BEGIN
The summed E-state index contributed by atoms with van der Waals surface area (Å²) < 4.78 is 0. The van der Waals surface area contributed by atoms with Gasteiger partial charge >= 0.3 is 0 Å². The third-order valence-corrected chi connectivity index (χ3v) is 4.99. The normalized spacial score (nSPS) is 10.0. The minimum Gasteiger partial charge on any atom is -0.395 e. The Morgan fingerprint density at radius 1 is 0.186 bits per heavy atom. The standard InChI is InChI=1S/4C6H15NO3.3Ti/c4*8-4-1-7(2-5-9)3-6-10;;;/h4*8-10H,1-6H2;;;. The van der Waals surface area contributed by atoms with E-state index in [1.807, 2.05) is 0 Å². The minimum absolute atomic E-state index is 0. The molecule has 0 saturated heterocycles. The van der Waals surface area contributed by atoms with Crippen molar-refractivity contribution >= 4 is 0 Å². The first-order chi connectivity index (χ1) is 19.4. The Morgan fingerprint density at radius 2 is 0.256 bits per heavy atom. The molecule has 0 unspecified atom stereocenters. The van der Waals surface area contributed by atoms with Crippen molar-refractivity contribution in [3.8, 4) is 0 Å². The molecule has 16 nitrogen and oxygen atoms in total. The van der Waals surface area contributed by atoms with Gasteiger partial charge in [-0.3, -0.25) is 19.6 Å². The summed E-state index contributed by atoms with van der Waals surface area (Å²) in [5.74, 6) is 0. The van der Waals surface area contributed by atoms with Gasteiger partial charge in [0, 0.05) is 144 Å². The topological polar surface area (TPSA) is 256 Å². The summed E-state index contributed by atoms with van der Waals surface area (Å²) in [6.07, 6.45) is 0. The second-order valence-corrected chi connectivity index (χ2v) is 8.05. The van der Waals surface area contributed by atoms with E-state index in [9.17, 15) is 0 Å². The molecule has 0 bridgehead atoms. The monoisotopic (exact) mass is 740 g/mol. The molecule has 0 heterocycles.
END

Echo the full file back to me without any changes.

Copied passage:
The summed E-state index contributed by atoms with van der Waals surface area (Å²) < 4.78 is 0. The van der Waals surface area contributed by atoms with Gasteiger partial charge >= 0.3 is 0 Å². The third-order valence-corrected chi connectivity index (χ3v) is 4.99. The normalized spacial score (nSPS) is 10.0. The minimum Gasteiger partial charge on any atom is -0.395 e. The Morgan fingerprint density at radius 1 is 0.186 bits per heavy atom. The standard InChI is InChI=1S/4C6H15NO3.3Ti/c4*8-4-1-7(2-5-9)3-6-10;;;/h4*8-10H,1-6H2;;;. The van der Waals surface area contributed by atoms with E-state index in [1.807, 2.05) is 0 Å². The minimum absolute atomic E-state index is 0. The molecule has 0 saturated heterocycles. The van der Waals surface area contributed by atoms with Crippen molar-refractivity contribution >= 4 is 0 Å². The first-order chi connectivity index (χ1) is 19.4. The Morgan fingerprint density at radius 2 is 0.256 bits per heavy atom. The molecule has 0 unspecified atom stereocenters. The van der Waals surface area contributed by atoms with Crippen molar-refractivity contribution in [3.8, 4) is 0 Å². The molecule has 16 nitrogen and oxygen atoms in total. The van der Waals surface area contributed by atoms with Gasteiger partial charge in [-0.3, -0.25) is 19.6 Å². The summed E-state index contributed by atoms with van der Waals surface area (Å²) in [5.74, 6) is 0. The van der Waals surface area contributed by atoms with Gasteiger partial charge in [0, 0.05) is 144 Å². The topological polar surface area (TPSA) is 256 Å². The summed E-state index contributed by atoms with van der Waals surface area (Å²) in [6.07, 6.45) is 0. The second-order valence-corrected chi connectivity index (χ2v) is 8.05. The van der Waals surface area contributed by atoms with E-state index in [9.17, 15) is 0 Å². The molecule has 0 bridgehead atoms. The monoisotopic (exact) mass is 740 g/mol. The molecule has 0 heterocycles.